A Dominant Character: The Radical Science and Restless Character of JBS HaldaneSamanth Subramanian
Simon & Schuster
379 pages|Rs 799
JBS Haldane (Illustration: Saurabh Singh)
THIS IS A rare biography that is about both a life of a figure of science and the milieu that nurtured him. But it goes even further for this was more than a Darwinian preacher or a scholar who anticipated the intertwining of mathematics and biology or genetics and life sciences. JBS Haldane was very much a rebel against the patrician world he was a product of, a Marxist whose beliefs were honed in the inter-war world and firmed up in the struggle against the Spanish monarchists. He threw himself with all vigour into the war efforts against Nazi Germany but remained an unrepentant socialist in the Cold War years. In common with other Cambridge men such as JD Bernal and Joseph Needham, crystallographer and Sinologist respectively, he marched to the beat of his own drum. This book makes the man and his times come alive.
None of this would work were it not for the lucidity of the writing, coupled with the hard work in as many as 18 archives worn lightly on Subramanian’s sleeve. Haldane’s years in Cambridge and in the laboratories and corridors of British science ended when he abruptly at age 65 came to India. But as the book shows he was still young at heart, searching for a society where ideals could rule and India, where he died, with all its disappointments, still gave him that sense of purpose long after he was at a loss with the changes in British society and polity.
The appeal of the book is in the way the two key words in the title relate to each other in Haldane’s life and work. He was restless as he relentlessly asked and sought answers to questions. But this is at the heart of all enquiry whether in the arts or the sciences. What set him apart was that he was both scientist and radical and he saw these as part of a seamless whole. Despite his patrician roots and upbringing and his First World War experiences in present-day Iraq, he was willing to go where few upper-class English men or women would go. The power and appeal of socialism would eventually take hold of many a fine mind in the Cambridge of the 1930s and Haldane was to be among the most prominent and famous.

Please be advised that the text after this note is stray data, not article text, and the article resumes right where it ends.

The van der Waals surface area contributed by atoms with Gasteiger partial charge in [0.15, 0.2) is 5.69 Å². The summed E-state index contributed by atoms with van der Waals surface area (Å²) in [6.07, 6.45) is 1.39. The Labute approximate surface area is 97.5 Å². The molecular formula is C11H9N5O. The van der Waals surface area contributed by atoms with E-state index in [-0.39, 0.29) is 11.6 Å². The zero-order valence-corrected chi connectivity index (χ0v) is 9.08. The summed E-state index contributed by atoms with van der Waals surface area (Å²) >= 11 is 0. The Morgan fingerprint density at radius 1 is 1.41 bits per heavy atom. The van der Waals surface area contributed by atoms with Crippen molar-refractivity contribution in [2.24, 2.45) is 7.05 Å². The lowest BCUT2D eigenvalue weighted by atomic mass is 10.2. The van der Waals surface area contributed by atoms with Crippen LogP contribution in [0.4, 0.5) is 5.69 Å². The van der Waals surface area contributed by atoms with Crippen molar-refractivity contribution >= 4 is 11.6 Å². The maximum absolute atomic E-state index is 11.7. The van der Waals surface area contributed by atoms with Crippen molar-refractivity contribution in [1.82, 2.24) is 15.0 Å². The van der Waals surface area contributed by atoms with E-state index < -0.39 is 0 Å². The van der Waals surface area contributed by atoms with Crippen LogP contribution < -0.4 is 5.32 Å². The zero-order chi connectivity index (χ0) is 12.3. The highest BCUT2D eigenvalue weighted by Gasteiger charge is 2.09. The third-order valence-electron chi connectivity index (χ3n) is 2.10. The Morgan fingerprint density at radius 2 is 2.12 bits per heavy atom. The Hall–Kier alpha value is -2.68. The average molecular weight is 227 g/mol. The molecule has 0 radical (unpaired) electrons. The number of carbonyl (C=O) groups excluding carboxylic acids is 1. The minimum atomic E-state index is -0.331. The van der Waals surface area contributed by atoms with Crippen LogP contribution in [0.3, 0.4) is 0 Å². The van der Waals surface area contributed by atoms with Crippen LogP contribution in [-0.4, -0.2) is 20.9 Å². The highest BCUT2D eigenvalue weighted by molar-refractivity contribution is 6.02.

What is fascinating is the way in which this precise period in his life coincided with his rapid ascent as a scholar breaking fresh ground. Already regarded as a ‘walking encyclopedia and academic of rare uncommon quality’, his felicity with mathematics enabled him to write papers that would today rank as citation classics. That ‘an ounce of algebra is worth a ton of verbal argument’ is common place in the natural sciences today but was a mint fresh idea in the 1930s. Genetics, biochemistry and physiology were among the fields where the young biologist made a mark. This ‘hot streak’ of publications—10 between 1924 and 1933—laid the foundations of the entire field of population genetics. But while diversity in the peppered moth was a subject up a biologist’s street it was typical of Haldane to write a paper on the composition of the atmosphere of Jupiter.
Yet, nothing, not his First Degree in the Classics or his subsequent career in biology, could account for his radicalism. He had been harshly critical of the unequal distribution of wealth as early as 1928, but veered much more to the left soon after. Subramanian rightly asks why a man of such rare sensitivity and intelligence was blind to the show trials in the Stalin era that began just weeks before Haldane’s own trip to the land of the Soviets. Others (from Bertrand Russell to Nehru) remained deeply sceptical of the muzzling of free speech. In Haldane’s case his brilliant columns in The Daily Worker would, for years, see Moscow as showing the road to the future. So much so that he was silent when the great plant geneticist Vavilov was purged.